As a mother to an amazing child on the spectrum, I’ve learned about the ins and outs of social emotional learning. I’ve also learned about how crucial it is when teaching children about inclusivity, compassion and understanding.
Unfortunately, in my research of San Diego County schools I’ve learned that the principles of social emotional learning are not taught everywhere as teachers are pressured to focus on Common Core Standards.
Here’s the good news — parents can easily teach social emotional learning at home. I chatted with Bridget Laird, the CEO of Wings For Kids, a nonprofit that works to improve SEL via after-school programs, teacher-training, and curriculum development for low-income schools nationwide.
Laird explains that social emotional learning “encompasses all the ways for a child to develop their whole selves.”
“That includes, managing emotions, having empathy for others, setting and achieving goals and learning about relationships,” Laird said. “One way I like to describe it for parents or anyone else not familiar with it is the following: school is where kids go to develop their head smarts, and SEL is about getting their ‘heart smarts.’”
Laird, who has a master’s degree in education, said the pandemic has proven that social emotional learning is more important than ever.
“Kids are feeling a wide range of emotions due to school shifting back to in-person or even family loss due to COVID-19,” Laird said. “Kids learning to support each other is important given the varied circumstances under which they return to the classroom. After all, remote learning means many kids may have forgotten what it’s like to work with others or even listen to others. Their relationship skills will need fine tuning and SEL can help.”
How can you instill social emotional learning in your own parenting?
Laird said “the key is about helping them identify their own emotions.”
Laird’s Examples of Social Emotional Learning:
“When I had to take my daughter for her flu shot, I could tell she was nervous. She could also hear another child who’d gone in before her and was crying because of the shot. While we were in the waiting room, I talked her through how she felt. She let me know she was nervous and that caused her stomach to get ‘shaky.’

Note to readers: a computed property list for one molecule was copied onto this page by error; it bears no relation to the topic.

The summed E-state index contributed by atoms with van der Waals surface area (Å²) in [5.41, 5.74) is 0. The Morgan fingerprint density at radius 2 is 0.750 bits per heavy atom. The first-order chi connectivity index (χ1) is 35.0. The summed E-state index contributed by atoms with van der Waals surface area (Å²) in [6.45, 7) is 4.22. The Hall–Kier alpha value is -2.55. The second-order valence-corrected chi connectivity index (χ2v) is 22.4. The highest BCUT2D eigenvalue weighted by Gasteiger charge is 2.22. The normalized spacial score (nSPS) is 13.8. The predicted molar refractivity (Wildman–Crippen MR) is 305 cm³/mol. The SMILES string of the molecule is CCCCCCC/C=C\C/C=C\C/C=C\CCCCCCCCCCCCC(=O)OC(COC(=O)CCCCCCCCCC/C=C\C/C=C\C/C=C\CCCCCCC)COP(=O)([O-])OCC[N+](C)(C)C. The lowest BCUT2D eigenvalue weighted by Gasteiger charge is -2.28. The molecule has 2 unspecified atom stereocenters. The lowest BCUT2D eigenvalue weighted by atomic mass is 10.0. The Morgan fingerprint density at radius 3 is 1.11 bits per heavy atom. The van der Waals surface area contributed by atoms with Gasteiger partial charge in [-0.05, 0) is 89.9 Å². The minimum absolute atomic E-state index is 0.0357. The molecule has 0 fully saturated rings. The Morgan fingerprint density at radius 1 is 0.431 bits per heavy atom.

“I told her to take deep breaths and close her eyes when she felt that way. It was about acknowledging how she felt and giving her tools — even some as small as those — to use as soon as she linked her body’s response to feelings of nervousness or anxiety. In other situations some parents might choose to pretend to receive a shot before telling them “it didn’t hurt” or simply tell their kid to ‘be brave.’ But I prefer a different tactic, one that helps her prepare and cope with her feelings.
“As for my son, he often lost it over his math homework. He struggled with fractions and would always get mad. I had to sit him down to first help him identify his emotions and why he felt frustrated. ‘I’m mad,’ he’d yell and I’d try to dig deeper by asking him why and what caused him to feel this way. Eventually, we were able to come up with a homework plan and calming techniques for whenever he encountered tough fraction exercises.
“Another time when I was working as a Wings For Kids counselor, I’d announced my engagement and one of the 5th-grade boys seemed really put off by it. ‘Oh man,’ he pouted, ‘now [that you’re married] you’re going to be all sad and come to school bruised up.’ I initially laughed it off thinking it was a joke but then decided to pay closer attention to him and his mother whenever she’d come by to pick him up. After some time I sat him down and spoke with him about how I was actually very excited and looking forward to getting married.
“It turns out that what he’d seen of relationships with his own mother was that they were abusive. So in his mind, marriage meant sadness and hurt. So what I focused on was sharing my happiness at getting engaged. It wasn’t about putting his mother down or minimizing his feelings. I instead tried to highlight the positiveness of relationships and helped him understand the power they can have.”
Laird said social emotional learning is versatile and can be taught in many different situations, including in school environments.
“SEL is also beneficial for maintaining healthy relationships,” she said. “Taking a closer look at a lot of adult interactions reveals many fractured relationships that could have been different with more a intentional introduction to SEL at a younger age. Indeed SEL isn’t just for kids and those skills they learn can carry well beyond K-12 into adulthood when they enter the workforce.”
For more information about social emotional learning or Wings for Kids, go to wingsforkids.org.
San Diego Moms is published every Saturday. Have a story idea? Email firstname.lastname@example.org and follow her on Instagram at @hoawritessd.